It'd been a while since I'd seen Hannah. Oh, we were both around, busy as ever in the Station. There are no halls in the Station (halls are the worst), but if there were halls, it would be an appropriate thing to say that we passed one another in the hall all the time. But we hadn't sat down, just the two of us and some tea, in ages. This was an issue for two great reasons. First, I only drank tea with Hannah, as a general rule, and I was very much in withdrawal. Second, and more importantly, our souls needed to chat with one another, and while post-it notes and high-fives are great, some things just need to be done in person. So, I finally put my foot down and went a'hunting with bow and arrow for my deer cousin.
"So, what's new?" I asked, once I'd found her and we were safe in our hovel with tea.
Hannah gave me a silly smirk and shrug. She sipped her drink and I waited for words. She took her time, not to choose her words wisely, but maybe just to play jumbling games with them in her head before spilling them out. But eventually, she licked her lips and spoke.
"I have a new friend," she said.
"Really?" I chimed at the news. "Is she real?"
"Of course she's real," she retorted with the high pitch of playful offense. "I made her up just this morning!"
"Fair enough," I said. "Tell me about her."
"That's only right, I suppose," Hannah agreed, "Because I've told her all about you. Let's see here. Her name is Chelsea, and I think you guys would get along. She has a great sense of humor, like me."
"Well, that's a good start. What kind of accent does she have?"
Hannah wrinkled her nose. "You mean, where is she from? I dunno, ask her yourself!"
Just as I was about to ask where she was, I looked down and found her. Chelsea, it turned out, was climbing out of my tea cup, and doing so without a hitch. My instinct was to drop the cup, but I worried what that would to her, so I held fast until she was out and grounded. She dusted herself off and then gave me a curious glare.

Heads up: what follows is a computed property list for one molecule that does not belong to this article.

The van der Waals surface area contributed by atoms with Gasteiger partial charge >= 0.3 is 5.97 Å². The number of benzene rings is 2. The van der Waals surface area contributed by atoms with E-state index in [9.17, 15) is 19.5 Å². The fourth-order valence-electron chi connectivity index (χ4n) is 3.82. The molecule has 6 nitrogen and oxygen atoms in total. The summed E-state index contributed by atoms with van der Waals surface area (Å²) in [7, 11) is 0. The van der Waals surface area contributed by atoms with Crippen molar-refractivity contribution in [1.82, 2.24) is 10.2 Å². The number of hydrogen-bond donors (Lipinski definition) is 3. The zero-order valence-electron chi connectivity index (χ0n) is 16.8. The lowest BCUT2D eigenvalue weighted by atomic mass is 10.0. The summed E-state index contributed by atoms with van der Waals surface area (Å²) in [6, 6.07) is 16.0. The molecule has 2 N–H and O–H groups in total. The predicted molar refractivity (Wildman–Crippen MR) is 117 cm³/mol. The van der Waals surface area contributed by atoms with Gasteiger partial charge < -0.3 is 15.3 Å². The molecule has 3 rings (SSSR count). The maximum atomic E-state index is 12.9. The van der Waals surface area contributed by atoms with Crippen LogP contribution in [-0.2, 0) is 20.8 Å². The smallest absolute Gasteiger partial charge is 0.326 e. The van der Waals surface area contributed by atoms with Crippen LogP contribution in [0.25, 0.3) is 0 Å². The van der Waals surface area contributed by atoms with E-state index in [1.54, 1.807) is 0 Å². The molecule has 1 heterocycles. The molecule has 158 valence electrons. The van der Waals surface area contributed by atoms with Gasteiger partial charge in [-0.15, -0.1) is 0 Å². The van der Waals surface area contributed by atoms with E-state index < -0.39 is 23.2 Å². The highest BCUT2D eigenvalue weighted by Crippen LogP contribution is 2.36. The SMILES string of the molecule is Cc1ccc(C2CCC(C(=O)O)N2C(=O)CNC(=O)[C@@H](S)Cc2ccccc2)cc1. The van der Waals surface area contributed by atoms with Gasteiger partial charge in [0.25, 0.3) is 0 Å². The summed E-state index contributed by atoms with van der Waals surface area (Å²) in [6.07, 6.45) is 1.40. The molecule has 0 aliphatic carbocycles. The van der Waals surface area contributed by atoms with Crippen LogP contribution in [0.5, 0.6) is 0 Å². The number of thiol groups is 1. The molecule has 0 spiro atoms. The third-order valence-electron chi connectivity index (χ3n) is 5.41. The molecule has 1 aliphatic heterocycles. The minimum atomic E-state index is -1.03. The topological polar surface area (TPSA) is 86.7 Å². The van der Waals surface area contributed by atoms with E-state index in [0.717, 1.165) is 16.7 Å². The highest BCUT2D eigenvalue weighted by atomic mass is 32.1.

"Where I'm from is of little or no consequence," she said emphatically. "What matters is where I'm going from here."
She then fell into a dramatic soliloquy about other worlds, other timelines, other dimensions. Places of mystery and intrigue that I'd heard in my heart but never out loud. Chicago, Indianapolis, Columbus, Fort Wayne. As she went on, my jaw slowly dropped and Hannah's eyes widened as best they could. Finally, the monologue slowed and eventually ended, and there was silence. We were in the midst of a wizard. That was certain.
I girded myself with wit and spoke up at last, asking her if she's seen our lemon jelly park in the catacombs. She was familiar, but she was interested in taking a swim in it. We'd never thought of that. Oh, we'd played in it, waded in it even, but never swam. So we did just that, complete with snorkels and goggles, of course, so we could see. What we found there was beyond our imaginations. Fish and fauna unlike the known world had ever seen. Who knew this could all be just below our floorboards the whole time! We were inspired, then. Inspired to explore further the bowls of our little The Station, and explore the walls and eves and bookshelves alike, to find worlds and timelines galore until tea time came around again.